It is a goal for which Volkswagen has to stretch itself mightily.
By 2030, according to the plan, every second vehicle in the Wolfsburg group should be an electric car.
In order to achieve this, the management is investing a lot of money in the entire value chain, especially in battery technology, for which VW is now launching a new joint venture.
Together with the Belgian materials technology group Umicore, the group wants to produce cathode and pre-material for around 160 gigawatt hours of battery cell capacity per year by the end of the decade, as the partners announced on Monday.
That corresponds to the needs of 2.2 million e-cars.
Cathodes are among the most expensive and important components in battery electric vehicles.
They represent around half the value of the battery cells, which in turn account for around 40 percent of the total added value in the car.
To put it simply, a mixture of high-purity materials such as nickel, cobalt, manganese and lithium is required to produce them.
Specialized processors such as Umicore, BASF or their Asian competitors use this to produce a paste that serves as the basis for further processing and is currently one of the bottlenecks in cell production.
Thomas Schmall, CTO at VW, summed up the logic behind the new joint venture on Monday.
"Immediate and long-term access to extensive capacity therefore represents a clear competitive advantage."
Focus on supply chains that are as local as possible
The partners are planning around 3 billion euros in investments, also for new production facilities, the exact location of which is still being negotiated.
One possibility is Nysa in Poland, where Umicore opened its first European factory for the production of cathode material a few days ago.
The joint venture is to deliver to the group's own VW battery cell factories in Europe, six of which are planned, the first of which is in Salzgitter.
Through additional agreements, according to the announcement, VW and Umicore also want to work together in the procurement of raw materials, a highly competitive field in which geopolitical tensions are increasingly playing a role.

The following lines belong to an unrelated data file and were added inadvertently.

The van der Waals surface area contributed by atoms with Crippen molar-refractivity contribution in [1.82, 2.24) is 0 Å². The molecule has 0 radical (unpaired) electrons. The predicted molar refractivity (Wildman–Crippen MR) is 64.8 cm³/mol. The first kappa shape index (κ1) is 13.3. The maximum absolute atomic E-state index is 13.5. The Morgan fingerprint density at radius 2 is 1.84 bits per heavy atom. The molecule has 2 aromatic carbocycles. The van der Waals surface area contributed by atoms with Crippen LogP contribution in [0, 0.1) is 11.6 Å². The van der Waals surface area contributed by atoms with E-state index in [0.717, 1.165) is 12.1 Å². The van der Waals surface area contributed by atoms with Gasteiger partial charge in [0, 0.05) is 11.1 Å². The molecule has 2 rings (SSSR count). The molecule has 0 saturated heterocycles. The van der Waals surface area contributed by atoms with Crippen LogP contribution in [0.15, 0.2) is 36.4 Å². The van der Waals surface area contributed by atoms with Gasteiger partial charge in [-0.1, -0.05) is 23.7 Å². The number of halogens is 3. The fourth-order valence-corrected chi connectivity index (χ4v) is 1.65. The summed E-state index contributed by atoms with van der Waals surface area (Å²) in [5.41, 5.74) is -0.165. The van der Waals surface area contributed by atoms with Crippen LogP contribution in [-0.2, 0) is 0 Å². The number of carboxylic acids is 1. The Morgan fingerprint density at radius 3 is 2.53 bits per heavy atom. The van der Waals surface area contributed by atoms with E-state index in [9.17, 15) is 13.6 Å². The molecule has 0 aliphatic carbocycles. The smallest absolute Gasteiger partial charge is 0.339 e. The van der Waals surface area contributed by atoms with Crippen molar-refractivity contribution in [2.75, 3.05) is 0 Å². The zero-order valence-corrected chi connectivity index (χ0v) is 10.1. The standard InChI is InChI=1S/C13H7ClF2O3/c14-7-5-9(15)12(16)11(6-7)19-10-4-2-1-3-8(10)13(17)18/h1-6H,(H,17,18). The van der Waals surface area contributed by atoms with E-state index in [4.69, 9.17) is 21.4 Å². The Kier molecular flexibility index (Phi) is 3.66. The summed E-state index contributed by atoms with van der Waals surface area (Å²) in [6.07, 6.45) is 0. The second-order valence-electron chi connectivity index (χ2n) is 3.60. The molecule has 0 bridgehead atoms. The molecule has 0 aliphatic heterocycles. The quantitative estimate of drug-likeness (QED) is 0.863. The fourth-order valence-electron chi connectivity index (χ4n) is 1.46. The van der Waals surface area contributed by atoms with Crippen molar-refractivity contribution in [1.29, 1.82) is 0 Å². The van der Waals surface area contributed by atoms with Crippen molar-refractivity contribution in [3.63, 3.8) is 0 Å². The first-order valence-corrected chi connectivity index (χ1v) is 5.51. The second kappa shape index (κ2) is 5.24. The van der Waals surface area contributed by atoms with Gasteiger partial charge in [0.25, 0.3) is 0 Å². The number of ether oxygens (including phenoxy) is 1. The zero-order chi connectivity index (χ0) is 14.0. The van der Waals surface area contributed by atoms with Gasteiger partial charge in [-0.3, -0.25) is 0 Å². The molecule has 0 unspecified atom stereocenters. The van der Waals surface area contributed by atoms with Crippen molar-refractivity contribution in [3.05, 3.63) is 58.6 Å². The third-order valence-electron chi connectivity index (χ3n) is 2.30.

In Germany, VW is working with Vulcan Energy, among others, to enable completely CO2-free lithium production in the Upper Rhine Graben region.
In Canada, too, VW has entered into new partnerships that will in future also include a stake in mines.
The concept behind this is to make production in every major region of the world - from Europe to North America to Asia, especially China - as self-sufficient as possible and thus independent of conflicts in other parts of the world.
Battery recycling in the future?
Umicore boss Mathias Miedreich said on Monday that the joint venture with VW is strategically unique because it is the first all-encompassing supply chain in the field of battery technology in Europe.
"No other partnership has such strength across the value chain," he said.
The recycling of used batteries is also an option for the joint venture.
By 2026, a capacity of 40 gigawatt hours is to be built up.
In the years that follow, the pace should pick up in order to reach the planned 160 gigawatt hours.
VW and Umicore had already made the first announcements about the joint venture last year.
Since then, a concept has been developed that now offers advantages for both partners.
For example, VW's own battery company Power Co has access to innovative, sustainably sourced and tailor-made high-performance battery material on a significant scale and at competitive prices.
In return, the Belgian partner will have access to a significant share of the European cathode market.
The partners want to share costs, investments, income and profits equally.